G20 ministers welcome Saudi initiative for creation of global network to combat graft

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Saudi Gazette report

RIYADH —
Anti-corruption ministers from the Group of 20 have welcomed Saudi Arabia's initiative toward the creation of a Global Operational Network of Anti-Corruption Law Enforcement Authorities.

This will complement existing platforms and networks for informal international cooperation, such as the OECD Global Law Enforcement Network (GLEN) and the OECD Working Group on Bribery Law Enforcement Officials (LEOs) and the INTERPOL/StAR Global Focal Point Network, and should foster, in an inclusive manner, the direct contact between anti-corruption law enforcement authorities.


During a virtual ministerial-level meeting on combating corruption on Thursday, the ministers stressed the importance of the existing international framework to combat corruption, particularly the commitments and pledges stipulated in the United Nations Convention against Corruption, the United Nations Convention against Transnational Organized Crime, the Organization for Economic Cooperation and Development and the Financial Action Task Force.

The anti-corruption summit, which is the first of its kind for the group, was chaired by the president of Saudi Arabia’s Oversight and Anti-Corruption Authority (Nazaha) Mazen Bin Ibrahim Al-Kahmous and attended by Saudi Minister of Justice Dr. Walid Al-Samaani, Saudi Attorney General Sheikh Saud bin Abdullah Al-Mejeb, heads of delegations of the group's member states, the participating countries, and the heads of regional and international organizations.

During the meeting, the Saudi attorney general underscored the importance of the voluntary exchange of information among the corruption combating authorities and general prosecutors on a proactive basis.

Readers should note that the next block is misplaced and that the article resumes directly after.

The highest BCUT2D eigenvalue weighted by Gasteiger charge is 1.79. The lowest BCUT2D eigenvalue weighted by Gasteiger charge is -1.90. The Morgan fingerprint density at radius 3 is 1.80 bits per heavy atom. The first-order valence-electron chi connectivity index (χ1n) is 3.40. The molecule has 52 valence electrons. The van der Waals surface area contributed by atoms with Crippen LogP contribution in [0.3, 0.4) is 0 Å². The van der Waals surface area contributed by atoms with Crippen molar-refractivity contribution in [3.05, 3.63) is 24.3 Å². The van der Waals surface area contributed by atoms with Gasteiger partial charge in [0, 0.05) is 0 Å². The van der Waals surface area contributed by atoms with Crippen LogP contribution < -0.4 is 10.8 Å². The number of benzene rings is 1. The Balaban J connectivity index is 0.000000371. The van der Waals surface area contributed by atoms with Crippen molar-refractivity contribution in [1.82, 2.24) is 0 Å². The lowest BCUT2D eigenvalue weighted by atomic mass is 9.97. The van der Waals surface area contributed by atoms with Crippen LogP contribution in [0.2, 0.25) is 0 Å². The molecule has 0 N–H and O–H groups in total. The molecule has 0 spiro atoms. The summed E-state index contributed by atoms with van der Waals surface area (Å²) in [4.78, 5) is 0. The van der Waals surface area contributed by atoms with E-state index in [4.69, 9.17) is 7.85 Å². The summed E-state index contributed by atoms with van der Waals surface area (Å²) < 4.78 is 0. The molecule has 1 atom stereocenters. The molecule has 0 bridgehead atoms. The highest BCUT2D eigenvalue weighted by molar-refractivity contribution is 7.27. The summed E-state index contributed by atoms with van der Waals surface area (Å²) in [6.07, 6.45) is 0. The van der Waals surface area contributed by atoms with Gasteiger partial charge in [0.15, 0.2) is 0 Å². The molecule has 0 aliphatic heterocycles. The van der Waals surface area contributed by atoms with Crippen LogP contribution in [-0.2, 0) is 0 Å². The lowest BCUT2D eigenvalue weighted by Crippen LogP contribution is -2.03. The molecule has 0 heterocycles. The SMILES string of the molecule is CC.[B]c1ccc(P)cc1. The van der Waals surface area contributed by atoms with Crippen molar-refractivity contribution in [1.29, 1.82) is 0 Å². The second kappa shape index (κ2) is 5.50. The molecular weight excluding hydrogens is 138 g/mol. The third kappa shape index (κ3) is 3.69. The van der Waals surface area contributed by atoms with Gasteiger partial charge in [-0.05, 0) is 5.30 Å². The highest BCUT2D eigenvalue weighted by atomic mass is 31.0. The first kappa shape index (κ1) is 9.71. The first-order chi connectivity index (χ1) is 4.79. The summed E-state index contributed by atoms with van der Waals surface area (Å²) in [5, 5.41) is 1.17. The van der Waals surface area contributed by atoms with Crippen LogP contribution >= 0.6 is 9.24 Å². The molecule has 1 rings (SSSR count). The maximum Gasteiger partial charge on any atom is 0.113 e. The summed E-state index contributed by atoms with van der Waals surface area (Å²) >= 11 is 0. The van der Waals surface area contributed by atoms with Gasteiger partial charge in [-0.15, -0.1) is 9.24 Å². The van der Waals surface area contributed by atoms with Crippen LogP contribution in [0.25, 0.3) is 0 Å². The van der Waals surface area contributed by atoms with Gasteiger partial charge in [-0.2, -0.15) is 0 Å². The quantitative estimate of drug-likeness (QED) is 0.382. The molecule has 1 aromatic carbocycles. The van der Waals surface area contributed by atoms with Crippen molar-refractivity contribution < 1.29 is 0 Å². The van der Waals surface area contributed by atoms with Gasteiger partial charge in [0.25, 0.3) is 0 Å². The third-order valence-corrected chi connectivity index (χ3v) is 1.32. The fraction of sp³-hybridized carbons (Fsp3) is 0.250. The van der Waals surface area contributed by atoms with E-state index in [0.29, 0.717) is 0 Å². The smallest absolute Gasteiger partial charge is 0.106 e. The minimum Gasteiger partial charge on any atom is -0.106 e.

He called on the G20 member states to adopt an open dialogue to discuss and share experience in this field, without tampering with the sovereignty and domestic regulations.

The ministers affirmed their support in line with the G20 anti-corruption action plan for the years 2019-2021, and the high-level principles from the Kingdom's presidency of the G20 during 2020, represented in developing and implementing national anti-corruption strategies, and employing information and communication technologies (ICT) to promote integrity in the public sector, and in Privatization and Public-Private Partnerships (PPPs).

They indicated the need for international cooperation in the investigations and prosecution of transnational corruption cases, including those cases in which the recovery of the proceeds of crime is required.

The ministers committed to strengthening investigation mechanisms for corruption cases and pledged to prevent criminals from escaping justice regardless of their position or social status.

They vowed to pursue the criminalization of criminal corrupt acts and prosecution of the perpetrators, recovery of stolen assets that were confiscated, and returning them, whenever appropriate, and in a manner that does not conflict with local laws and international obligations.

In the pursuit of moving forward, the ministers emphasized the follow-up of a comprehensive and integrated anti-corruption agenda, taking into account the basic principles of the rule of law and human rights, emphasizing on following a zero-tolerance policy against corruption.


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